(Reuters) - MGM Holdings Inc is in talks to acquire the 81 percent of Epix it does not already own from two of its partners in the premium U.S. channel, Viacom Inc (VIAB.O) and Lionsgate LGFA.N, people familiar with the matter said on Thursday.
The deal would give MGM, a privately held U.S. movie studio best known for its classic film library, control of Epix and would be a boon to its TV business, as it seeks to build a stronger platform to distribute its content.
Viacom is looking to sell its 50 percent stake in Epix to help pay down its $12 billion debt load, the sources said.
Lionsgate has already said it is exploring options for its close to 32 percent stake in Epix following its $4.4 billion acquisition of pay TV network Starz Entertainment LLC.
Under the terms being discussed, Paramount and Lionsgate would continue to distribute their shows and movies through Epix for several years, according to one of the sources, cautioning that there is no certainty an agreement will be reached.
Any deal would likely value Epix, which comes with an online streaming service, between $1 billion to $2 billion, the sources added.
The sources asked not to be identified because the negotiations are confidential. Representatives for MGM, Epix, Lionsgate and Viacom declined to comment.
Famous for its library that includes James Bond, Rocky and other classic movies, MGM co-produces and distributes television shows such as Teen Wolf on MTV, Vikings on A&E and Fargo on FX. It also owns MGM-branded U.S. channels that largely play its films and international networks.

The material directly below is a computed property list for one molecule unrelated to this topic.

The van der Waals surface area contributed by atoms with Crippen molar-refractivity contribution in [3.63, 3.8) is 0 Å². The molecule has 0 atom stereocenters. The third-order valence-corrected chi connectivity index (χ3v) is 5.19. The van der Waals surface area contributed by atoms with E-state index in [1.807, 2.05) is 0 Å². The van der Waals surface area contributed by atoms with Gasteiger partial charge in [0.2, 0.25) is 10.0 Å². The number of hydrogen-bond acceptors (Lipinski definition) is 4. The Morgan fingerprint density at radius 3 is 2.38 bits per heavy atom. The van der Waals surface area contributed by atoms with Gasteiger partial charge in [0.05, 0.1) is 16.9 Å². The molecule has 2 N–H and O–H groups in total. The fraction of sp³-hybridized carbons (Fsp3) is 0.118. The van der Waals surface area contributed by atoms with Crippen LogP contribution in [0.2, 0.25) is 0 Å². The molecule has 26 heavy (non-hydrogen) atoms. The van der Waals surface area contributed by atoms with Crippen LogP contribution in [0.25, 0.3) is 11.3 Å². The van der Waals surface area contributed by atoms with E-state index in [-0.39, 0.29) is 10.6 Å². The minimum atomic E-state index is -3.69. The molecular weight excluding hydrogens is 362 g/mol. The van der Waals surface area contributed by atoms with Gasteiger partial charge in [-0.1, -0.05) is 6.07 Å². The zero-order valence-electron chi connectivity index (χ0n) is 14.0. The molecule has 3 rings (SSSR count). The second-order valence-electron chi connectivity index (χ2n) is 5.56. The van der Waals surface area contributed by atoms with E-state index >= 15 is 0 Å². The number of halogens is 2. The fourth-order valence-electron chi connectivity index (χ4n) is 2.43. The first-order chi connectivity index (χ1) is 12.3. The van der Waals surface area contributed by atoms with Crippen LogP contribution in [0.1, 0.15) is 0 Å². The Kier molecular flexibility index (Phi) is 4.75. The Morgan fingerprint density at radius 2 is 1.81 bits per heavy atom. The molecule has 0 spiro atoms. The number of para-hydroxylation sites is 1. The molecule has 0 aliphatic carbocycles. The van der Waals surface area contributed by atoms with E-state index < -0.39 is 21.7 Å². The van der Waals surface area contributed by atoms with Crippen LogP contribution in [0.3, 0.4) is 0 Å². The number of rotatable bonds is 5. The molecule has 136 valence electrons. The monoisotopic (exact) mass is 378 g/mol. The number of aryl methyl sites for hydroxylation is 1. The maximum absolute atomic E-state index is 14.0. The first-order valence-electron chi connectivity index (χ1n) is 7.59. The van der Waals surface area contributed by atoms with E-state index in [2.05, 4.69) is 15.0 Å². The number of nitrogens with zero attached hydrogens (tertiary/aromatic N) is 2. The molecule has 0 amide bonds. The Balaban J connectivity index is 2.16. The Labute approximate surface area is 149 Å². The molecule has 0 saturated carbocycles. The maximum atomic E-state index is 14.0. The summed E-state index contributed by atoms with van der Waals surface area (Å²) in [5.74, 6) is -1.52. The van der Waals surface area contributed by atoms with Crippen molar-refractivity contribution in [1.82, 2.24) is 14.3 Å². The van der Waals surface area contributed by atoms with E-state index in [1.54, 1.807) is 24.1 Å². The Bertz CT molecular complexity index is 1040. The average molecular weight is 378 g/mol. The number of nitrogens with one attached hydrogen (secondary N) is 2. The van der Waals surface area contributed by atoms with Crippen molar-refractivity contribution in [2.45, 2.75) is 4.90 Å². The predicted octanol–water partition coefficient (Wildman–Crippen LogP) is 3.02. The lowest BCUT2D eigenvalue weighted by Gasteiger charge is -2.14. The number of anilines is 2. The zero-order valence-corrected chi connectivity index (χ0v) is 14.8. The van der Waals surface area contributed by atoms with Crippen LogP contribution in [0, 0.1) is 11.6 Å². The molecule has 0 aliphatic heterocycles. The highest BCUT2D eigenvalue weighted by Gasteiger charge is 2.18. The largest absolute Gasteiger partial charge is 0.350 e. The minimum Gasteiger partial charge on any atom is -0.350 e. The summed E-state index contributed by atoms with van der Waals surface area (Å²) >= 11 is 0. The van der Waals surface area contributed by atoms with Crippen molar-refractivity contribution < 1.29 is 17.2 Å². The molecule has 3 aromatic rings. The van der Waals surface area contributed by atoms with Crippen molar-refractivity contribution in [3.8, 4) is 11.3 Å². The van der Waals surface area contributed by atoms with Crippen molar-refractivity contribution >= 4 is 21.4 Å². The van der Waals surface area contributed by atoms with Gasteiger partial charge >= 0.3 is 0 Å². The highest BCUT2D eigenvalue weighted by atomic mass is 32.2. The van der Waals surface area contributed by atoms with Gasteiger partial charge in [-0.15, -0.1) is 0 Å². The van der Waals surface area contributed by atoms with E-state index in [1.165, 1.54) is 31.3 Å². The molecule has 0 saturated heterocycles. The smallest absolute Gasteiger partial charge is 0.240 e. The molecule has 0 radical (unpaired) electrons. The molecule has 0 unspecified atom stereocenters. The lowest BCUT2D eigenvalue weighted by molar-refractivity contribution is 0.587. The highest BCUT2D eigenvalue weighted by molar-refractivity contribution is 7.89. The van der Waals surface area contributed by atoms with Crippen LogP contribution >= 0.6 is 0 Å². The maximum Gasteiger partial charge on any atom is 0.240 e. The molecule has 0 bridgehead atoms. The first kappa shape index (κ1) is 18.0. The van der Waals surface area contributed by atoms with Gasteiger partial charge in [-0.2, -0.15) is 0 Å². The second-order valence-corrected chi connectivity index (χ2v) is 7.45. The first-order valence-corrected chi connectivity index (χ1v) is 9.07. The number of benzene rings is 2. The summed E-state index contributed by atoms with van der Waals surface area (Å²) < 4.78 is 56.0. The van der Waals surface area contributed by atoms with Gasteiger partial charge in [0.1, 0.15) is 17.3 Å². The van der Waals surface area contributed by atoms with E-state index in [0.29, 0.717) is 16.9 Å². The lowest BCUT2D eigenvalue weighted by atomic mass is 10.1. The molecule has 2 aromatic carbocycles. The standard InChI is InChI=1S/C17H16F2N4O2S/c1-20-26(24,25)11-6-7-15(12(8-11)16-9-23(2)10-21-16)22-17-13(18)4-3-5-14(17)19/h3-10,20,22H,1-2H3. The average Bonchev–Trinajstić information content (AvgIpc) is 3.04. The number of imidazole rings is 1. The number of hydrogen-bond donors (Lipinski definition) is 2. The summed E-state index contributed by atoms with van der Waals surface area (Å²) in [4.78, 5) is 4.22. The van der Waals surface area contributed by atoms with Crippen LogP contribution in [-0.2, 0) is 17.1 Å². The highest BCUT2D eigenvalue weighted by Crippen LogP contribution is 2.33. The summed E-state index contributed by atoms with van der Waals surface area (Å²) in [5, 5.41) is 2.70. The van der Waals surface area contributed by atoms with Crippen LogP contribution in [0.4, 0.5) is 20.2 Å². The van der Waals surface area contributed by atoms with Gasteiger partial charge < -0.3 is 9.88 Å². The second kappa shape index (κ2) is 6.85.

Viacom CEO Robert Bakish, who took over as CEO late last year, is looking to turn around the media company’s business, which has underperformed due to lackluster ratings and ad revenue.
Bakish told investors at Deutsche Bank’s media and telecommunications conference this week that he is looking to make Viacom’s debt investment grade, and that the company will sell non-strategic assets.
Epix, whose shows include “Berlin Station” and “Graves,” has about 14 million subscribers, according to research firm SNL Kagan. MGM has been exploring its options for some time following its emergence from bankruptcy six years ago. It is controlled by hedge funds including Anchorage Capital Partners and Highland Capital Partners.
Reporting by Jessica Toonkel in New York and Liana B. Baker in San Francisco; Editing by James Dalgleish